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Hi Gents.

1. Who on a photo?

2. What happened with him for the second day of war, on 23 June 1941?

3. What award he has received on 8 September 1945?

Regards.

Ilja

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That looks like a young Kirill Meretskov.

Not quite sure what happened to him on 23 June other than the fact that he was trying to come up with a plan to stop the german advance. Probably not being so successful got him accused of being a traitor by good old Beria leading him to imprisonment and torture. When Stalin realised he was short of competent generals :speechless:, he was released and when meeting Stalin, he was asked "How are you feeling?" :speechless1:

Anyways, on 8 September 1945 he was awarded none other than the Order of Victory.

Makes you wonder, time and again, how much better the Soviet Union might have faired against Germany had Stalin been less paranoid and had the purges not taken place.

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From Wiki-"For the second day of war, on June, 23, 1941, has been arrested, was exposed to long interrogations and mockeries."

Jim,you turn now.

Regards.

Ilja

PS. As a bonus-nice photo

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Thanks Ilja. Gimme some time to think of something.....

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WHO AM I?

I am known, not for anything I did but for whom I was.

I hide some secrets about my younger days and my story may not be known to many.

Who will share my tale?

Enjoy!

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No comments yet?

I'll take it that you are busy trying to find who she is. :cheeky:

Hints? Not yet - too early!

Not until there is some feedback on your part.

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Who could she be?

What secrets could she hide. If she had secrets she was evidently connected - otherwise the secret would not be worth keeping "secret".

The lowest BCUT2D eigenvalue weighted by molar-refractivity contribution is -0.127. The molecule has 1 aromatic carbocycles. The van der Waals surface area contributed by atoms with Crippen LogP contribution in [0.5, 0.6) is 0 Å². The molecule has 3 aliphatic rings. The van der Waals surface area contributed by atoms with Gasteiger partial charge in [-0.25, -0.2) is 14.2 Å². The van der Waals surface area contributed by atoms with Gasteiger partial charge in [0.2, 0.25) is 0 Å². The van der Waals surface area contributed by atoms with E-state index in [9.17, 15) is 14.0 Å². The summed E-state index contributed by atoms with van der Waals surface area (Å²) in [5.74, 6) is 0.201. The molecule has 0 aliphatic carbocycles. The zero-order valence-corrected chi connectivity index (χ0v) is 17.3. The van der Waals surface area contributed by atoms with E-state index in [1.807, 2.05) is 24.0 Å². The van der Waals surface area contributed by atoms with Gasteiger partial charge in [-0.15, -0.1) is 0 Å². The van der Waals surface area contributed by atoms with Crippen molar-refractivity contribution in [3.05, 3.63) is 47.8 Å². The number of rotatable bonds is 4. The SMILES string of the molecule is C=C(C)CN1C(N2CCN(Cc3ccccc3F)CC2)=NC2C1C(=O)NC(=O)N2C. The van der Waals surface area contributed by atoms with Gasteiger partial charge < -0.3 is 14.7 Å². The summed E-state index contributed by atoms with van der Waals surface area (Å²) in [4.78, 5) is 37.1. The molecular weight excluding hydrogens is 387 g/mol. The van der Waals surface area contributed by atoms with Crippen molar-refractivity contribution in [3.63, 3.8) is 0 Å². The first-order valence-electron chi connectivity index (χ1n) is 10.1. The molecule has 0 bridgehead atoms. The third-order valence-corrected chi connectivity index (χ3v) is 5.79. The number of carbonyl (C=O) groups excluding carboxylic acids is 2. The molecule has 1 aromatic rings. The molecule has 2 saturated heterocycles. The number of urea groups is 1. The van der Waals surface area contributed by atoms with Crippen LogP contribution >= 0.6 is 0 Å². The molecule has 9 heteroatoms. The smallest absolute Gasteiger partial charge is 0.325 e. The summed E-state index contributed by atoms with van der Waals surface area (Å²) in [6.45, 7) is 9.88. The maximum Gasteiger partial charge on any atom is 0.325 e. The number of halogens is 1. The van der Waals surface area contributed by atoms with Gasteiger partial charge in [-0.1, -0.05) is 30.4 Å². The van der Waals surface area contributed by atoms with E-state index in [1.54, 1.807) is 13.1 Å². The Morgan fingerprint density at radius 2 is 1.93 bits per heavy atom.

Zero effort so far. Zero hints.

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.... I like your thinking .....

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Nadejda Allilueva

Edited by ilja559

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Share the full story Ilja

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Nadezhda Sergeevna Alliluyeva (Russian: Надежда Сергеевна Аллилуева) (1901 – November 9, 1932) was the second wife of Joseph Stalin.

Nadezhda was the youngest child of Russian revolutionary Sergei Alliluyev and his wife Olga, a woman of German and Georgian ancestry. She first met Stalin as a child when her father, Sergei Alliluyev, sheltered him after one of his escapes from Siberian exile in 1911. [1] After the revolution, Nadezhda worked as a confidential code clerk in Lenin's office. She eschewed fancy dress, make-up and other trappings that she felt un-befitting of a proper Bolshevik. The couple married in 1919, when Stalin was already a 41 year old widower and father of one son born to his first wife, who died of typhus years earlier. Nadezhda and Joseph had two children together: Vasily, born in 1921, became a figher pilot (C.O. of 32 GIAP) at Stalingrad and Svetlana, their daughter, was born in 1926. According to her close friend, Polina Molotov, the marriage was strained, and the two constantly fought.